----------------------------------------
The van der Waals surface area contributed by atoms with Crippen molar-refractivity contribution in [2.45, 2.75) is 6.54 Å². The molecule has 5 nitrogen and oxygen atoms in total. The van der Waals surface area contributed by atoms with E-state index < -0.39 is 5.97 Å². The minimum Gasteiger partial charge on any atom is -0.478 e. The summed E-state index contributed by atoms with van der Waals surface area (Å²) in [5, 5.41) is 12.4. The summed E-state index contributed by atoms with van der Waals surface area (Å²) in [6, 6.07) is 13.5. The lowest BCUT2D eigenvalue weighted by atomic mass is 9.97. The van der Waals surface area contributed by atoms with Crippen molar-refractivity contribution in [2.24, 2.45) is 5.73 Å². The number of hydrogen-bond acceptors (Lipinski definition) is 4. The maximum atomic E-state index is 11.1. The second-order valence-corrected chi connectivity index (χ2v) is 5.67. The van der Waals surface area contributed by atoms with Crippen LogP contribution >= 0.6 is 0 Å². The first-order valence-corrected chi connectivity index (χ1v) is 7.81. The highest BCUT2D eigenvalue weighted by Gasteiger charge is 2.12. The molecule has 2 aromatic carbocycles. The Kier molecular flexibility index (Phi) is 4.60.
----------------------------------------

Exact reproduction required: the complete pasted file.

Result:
The van der Waals surface area contributed by atoms with Crippen molar-refractivity contribution in [2.45, 2.75) is 6.54 Å². The molecule has 5 nitrogen and oxygen atoms in total. The van der Waals surface area contributed by atoms with E-state index < -0.39 is 5.97 Å². The minimum Gasteiger partial charge on any atom is -0.478 e. The summed E-state index contributed by atoms with van der Waals surface area (Å²) in [5, 5.41) is 12.4. The summed E-state index contributed by atoms with van der Waals surface area (Å²) in [6, 6.07) is 13.5. The lowest BCUT2D eigenvalue weighted by atomic mass is 9.97. The van der Waals surface area contributed by atoms with Crippen molar-refractivity contribution in [2.24, 2.45) is 5.73 Å². The number of hydrogen-bond acceptors (Lipinski definition) is 4. The maximum atomic E-state index is 11.1. The second-order valence-corrected chi connectivity index (χ2v) is 5.67. The van der Waals surface area contributed by atoms with Crippen LogP contribution >= 0.6 is 0 Å². The first-order valence-corrected chi connectivity index (χ1v) is 7.81. The highest BCUT2D eigenvalue weighted by Gasteiger charge is 2.12. The molecule has 2 aromatic carbocycles. The Kier molecular flexibility index (Phi) is 4.60.